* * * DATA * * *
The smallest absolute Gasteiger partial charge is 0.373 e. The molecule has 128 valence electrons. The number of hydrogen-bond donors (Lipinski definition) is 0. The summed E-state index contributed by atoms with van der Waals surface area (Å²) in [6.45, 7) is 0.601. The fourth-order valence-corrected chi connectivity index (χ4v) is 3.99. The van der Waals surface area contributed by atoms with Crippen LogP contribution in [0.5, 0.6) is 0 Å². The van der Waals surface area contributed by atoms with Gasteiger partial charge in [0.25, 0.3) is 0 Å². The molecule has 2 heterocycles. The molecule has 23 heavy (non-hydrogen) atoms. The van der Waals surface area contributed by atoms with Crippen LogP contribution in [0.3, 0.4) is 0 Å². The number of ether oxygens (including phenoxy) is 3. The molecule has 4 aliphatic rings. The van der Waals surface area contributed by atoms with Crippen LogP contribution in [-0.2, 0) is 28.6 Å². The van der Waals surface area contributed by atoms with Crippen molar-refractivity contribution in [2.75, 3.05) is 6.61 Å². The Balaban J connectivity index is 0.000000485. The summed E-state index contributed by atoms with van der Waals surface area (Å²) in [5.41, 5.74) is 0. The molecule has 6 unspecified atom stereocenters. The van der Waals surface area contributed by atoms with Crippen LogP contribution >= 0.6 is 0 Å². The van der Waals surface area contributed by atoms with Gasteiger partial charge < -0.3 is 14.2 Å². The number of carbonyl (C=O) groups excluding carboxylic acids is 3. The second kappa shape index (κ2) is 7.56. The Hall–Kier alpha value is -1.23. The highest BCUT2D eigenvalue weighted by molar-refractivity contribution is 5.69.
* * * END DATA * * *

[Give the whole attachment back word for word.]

The smallest absolute Gasteiger partial charge is 0.373 e. The molecule has 128 valence electrons. The number of hydrogen-bond donors (Lipinski definition) is 0. The summed E-state index contributed by atoms with van der Waals surface area (Å²) in [6.45, 7) is 0.601. The fourth-order valence-corrected chi connectivity index (χ4v) is 3.99. The van der Waals surface area contributed by atoms with Crippen LogP contribution in [0.5, 0.6) is 0 Å². The van der Waals surface area contributed by atoms with Gasteiger partial charge in [0.25, 0.3) is 0 Å². The molecule has 2 heterocycles. The molecule has 23 heavy (non-hydrogen) atoms. The van der Waals surface area contributed by atoms with Crippen LogP contribution in [0.3, 0.4) is 0 Å². The number of ether oxygens (including phenoxy) is 3. The molecule has 4 aliphatic rings. The van der Waals surface area contributed by atoms with Crippen LogP contribution in [-0.2, 0) is 28.6 Å². The van der Waals surface area contributed by atoms with Crippen molar-refractivity contribution in [2.75, 3.05) is 6.61 Å². The Balaban J connectivity index is 0.000000485. The summed E-state index contributed by atoms with van der Waals surface area (Å²) in [5.41, 5.74) is 0. The molecule has 6 unspecified atom stereocenters. The van der Waals surface area contributed by atoms with Crippen LogP contribution >= 0.6 is 0 Å². The van der Waals surface area contributed by atoms with Gasteiger partial charge < -0.3 is 14.2 Å². The number of carbonyl (C=O) groups excluding carboxylic acids is 3. The second kappa shape index (κ2) is 7.56. The Hall–Kier alpha value is -1.23. The highest BCUT2D eigenvalue weighted by molar-refractivity contribution is 5.69.